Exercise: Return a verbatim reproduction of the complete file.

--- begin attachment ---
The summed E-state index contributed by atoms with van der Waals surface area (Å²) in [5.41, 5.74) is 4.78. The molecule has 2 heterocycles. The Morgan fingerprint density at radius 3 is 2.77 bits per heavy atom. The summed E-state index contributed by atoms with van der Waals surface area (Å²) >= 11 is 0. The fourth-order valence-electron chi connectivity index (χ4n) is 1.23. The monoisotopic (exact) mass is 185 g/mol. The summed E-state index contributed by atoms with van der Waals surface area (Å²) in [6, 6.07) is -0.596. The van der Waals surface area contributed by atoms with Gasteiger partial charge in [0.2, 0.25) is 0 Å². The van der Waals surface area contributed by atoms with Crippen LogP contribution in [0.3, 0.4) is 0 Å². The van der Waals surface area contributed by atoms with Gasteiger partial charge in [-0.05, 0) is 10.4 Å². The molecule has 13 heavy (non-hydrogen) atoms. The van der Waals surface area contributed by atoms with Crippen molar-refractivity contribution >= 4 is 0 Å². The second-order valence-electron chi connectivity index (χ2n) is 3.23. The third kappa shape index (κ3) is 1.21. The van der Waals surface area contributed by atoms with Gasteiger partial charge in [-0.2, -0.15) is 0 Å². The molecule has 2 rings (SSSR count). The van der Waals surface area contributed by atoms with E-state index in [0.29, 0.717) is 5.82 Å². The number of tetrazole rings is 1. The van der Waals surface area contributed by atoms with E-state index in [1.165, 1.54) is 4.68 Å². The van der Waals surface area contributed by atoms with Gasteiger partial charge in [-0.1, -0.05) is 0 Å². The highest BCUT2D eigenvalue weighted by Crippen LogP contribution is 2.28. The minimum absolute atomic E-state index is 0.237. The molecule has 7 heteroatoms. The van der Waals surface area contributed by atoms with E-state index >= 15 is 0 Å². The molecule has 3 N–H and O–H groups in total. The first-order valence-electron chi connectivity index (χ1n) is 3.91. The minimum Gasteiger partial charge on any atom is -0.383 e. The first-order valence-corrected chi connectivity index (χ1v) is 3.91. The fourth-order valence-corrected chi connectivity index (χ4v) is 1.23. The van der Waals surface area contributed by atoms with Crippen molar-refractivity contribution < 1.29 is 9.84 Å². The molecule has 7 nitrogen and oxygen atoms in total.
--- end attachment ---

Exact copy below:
The summed E-state index contributed by atoms with van der Waals surface area (Å²) in [5.41, 5.74) is 4.78. The molecule has 2 heterocycles. The Morgan fingerprint density at radius 3 is 2.77 bits per heavy atom. The summed E-state index contributed by atoms with van der Waals surface area (Å²) >= 11 is 0. The fourth-order valence-electron chi connectivity index (χ4n) is 1.23. The monoisotopic (exact) mass is 185 g/mol. The summed E-state index contributed by atoms with van der Waals surface area (Å²) in [6, 6.07) is -0.596. The van der Waals surface area contributed by atoms with Gasteiger partial charge in [0.2, 0.25) is 0 Å². The van der Waals surface area contributed by atoms with Crippen LogP contribution in [0.3, 0.4) is 0 Å². The van der Waals surface area contributed by atoms with Gasteiger partial charge in [-0.05, 0) is 10.4 Å². The molecule has 13 heavy (non-hydrogen) atoms. The van der Waals surface area contributed by atoms with Crippen molar-refractivity contribution >= 4 is 0 Å². The second-order valence-electron chi connectivity index (χ2n) is 3.23. The third kappa shape index (κ3) is 1.21. The van der Waals surface area contributed by atoms with Gasteiger partial charge in [-0.2, -0.15) is 0 Å². The molecule has 2 rings (SSSR count). The van der Waals surface area contributed by atoms with E-state index in [0.29, 0.717) is 5.82 Å². The number of tetrazole rings is 1. The van der Waals surface area contributed by atoms with E-state index in [1.165, 1.54) is 4.68 Å². The van der Waals surface area contributed by atoms with Gasteiger partial charge in [-0.1, -0.05) is 0 Å². The highest BCUT2D eigenvalue weighted by Crippen LogP contribution is 2.28. The minimum absolute atomic E-state index is 0.237. The molecule has 7 heteroatoms. The van der Waals surface area contributed by atoms with E-state index >= 15 is 0 Å². The molecule has 3 N–H and O–H groups in total. The first-order valence-electron chi connectivity index (χ1n) is 3.91. The minimum Gasteiger partial charge on any atom is -0.383 e. The first-order valence-corrected chi connectivity index (χ1v) is 3.91. The fourth-order valence-corrected chi connectivity index (χ4v) is 1.23. The van der Waals surface area contributed by atoms with Crippen molar-refractivity contribution < 1.29 is 9.84 Å². The molecule has 7 nitrogen and oxygen atoms in total.